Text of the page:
Former secretary of labor Robert Reich’s introduction of his new project Inequality.is explains why both income and wealth inequality began to skyrocket in the early 1980s. This wasn’t by chance, Reich explains. The greatest inequality between the rich and poor since the Great Depression is the result of specific policy choices made by the Congress and the president and supported by a Supreme Court that Senator Elizabeth Warren (D-MA) has said is becoming a “subsidiary” of the U.S. Chamber of Commerce.
Reich’s analysis echoes what our own David Cay Johnston reported in May of this year:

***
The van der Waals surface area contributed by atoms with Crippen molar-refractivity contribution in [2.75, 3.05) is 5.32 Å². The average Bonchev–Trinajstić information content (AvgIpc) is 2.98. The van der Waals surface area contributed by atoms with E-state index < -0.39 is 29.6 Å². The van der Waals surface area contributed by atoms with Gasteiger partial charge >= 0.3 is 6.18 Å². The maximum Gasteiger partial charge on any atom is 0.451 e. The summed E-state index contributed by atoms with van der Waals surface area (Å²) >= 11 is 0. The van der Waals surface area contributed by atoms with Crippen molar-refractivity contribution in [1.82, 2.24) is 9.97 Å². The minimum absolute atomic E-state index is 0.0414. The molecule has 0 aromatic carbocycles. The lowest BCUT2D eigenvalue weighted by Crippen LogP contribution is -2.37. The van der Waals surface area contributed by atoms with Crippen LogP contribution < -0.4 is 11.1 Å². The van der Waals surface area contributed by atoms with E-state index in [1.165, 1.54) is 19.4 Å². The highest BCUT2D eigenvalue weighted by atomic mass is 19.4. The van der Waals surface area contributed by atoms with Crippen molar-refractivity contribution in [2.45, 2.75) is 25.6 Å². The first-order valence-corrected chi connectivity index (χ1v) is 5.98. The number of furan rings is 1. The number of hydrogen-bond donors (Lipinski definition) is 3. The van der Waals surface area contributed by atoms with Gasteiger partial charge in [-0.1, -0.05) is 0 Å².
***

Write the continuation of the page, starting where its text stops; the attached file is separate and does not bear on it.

A revealing new examination of the top 1 percent in a variety of countries brings into focus how the American government’s tax, union bargaining, inheritance and other rules widen the growing divide between those at the top and everyone else.
Four economists found that such wealthy and technologically advanced countries as Japan, France and Germany have seen growth at the top, but not the chasm of inequality created in recent decades in the U.S. and Britain.
That is significant because it means that new technologies and the ability of top talent to work on a global scale cannot explain the diverging fortunes of the top 1 percent and those below, since the Japanese have access to the same technologies and global markets as Americans. The answer must lie elsewhere. The authors point to government policy.